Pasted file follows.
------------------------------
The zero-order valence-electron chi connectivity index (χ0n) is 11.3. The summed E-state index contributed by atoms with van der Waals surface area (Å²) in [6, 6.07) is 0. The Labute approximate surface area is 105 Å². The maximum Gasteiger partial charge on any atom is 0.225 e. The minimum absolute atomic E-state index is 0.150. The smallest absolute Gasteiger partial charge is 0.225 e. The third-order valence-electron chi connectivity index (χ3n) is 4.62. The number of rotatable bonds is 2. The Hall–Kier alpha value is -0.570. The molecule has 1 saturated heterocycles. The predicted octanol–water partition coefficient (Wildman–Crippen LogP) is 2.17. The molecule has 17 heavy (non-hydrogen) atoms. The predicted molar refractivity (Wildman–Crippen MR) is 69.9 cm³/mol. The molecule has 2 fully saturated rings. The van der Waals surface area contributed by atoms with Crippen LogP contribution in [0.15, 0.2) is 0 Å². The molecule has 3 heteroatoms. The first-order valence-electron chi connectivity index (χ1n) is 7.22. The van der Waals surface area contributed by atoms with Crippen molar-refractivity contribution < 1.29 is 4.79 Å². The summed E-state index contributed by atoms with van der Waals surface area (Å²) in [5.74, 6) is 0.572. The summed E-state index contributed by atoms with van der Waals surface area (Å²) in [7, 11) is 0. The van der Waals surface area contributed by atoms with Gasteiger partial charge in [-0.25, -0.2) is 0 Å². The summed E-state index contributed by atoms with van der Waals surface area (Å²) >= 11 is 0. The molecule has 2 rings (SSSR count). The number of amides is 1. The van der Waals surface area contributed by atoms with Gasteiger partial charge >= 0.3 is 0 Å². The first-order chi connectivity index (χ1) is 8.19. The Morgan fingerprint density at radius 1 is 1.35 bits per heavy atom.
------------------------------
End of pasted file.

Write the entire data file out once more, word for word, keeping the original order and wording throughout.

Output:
The zero-order valence-electron chi connectivity index (χ0n) is 11.3. The summed E-state index contributed by atoms with van der Waals surface area (Å²) in [6, 6.07) is 0. The Labute approximate surface area is 105 Å². The maximum Gasteiger partial charge on any atom is 0.225 e. The minimum absolute atomic E-state index is 0.150. The smallest absolute Gasteiger partial charge is 0.225 e. The third-order valence-electron chi connectivity index (χ3n) is 4.62. The number of rotatable bonds is 2. The Hall–Kier alpha value is -0.570. The molecule has 1 saturated heterocycles. The predicted octanol–water partition coefficient (Wildman–Crippen LogP) is 2.17. The molecule has 17 heavy (non-hydrogen) atoms. The predicted molar refractivity (Wildman–Crippen MR) is 69.9 cm³/mol. The molecule has 2 fully saturated rings. The van der Waals surface area contributed by atoms with Crippen LogP contribution in [0.15, 0.2) is 0 Å². The molecule has 3 heteroatoms. The first-order valence-electron chi connectivity index (χ1n) is 7.22. The van der Waals surface area contributed by atoms with Crippen molar-refractivity contribution < 1.29 is 4.79 Å². The summed E-state index contributed by atoms with van der Waals surface area (Å²) in [5.74, 6) is 0.572. The summed E-state index contributed by atoms with van der Waals surface area (Å²) in [7, 11) is 0. The van der Waals surface area contributed by atoms with Gasteiger partial charge in [-0.25, -0.2) is 0 Å². The summed E-state index contributed by atoms with van der Waals surface area (Å²) >= 11 is 0. The molecule has 2 rings (SSSR count). The number of amides is 1. The van der Waals surface area contributed by atoms with Gasteiger partial charge >= 0.3 is 0 Å². The first-order chi connectivity index (χ1) is 8.19. The Morgan fingerprint density at radius 1 is 1.35 bits per heavy atom.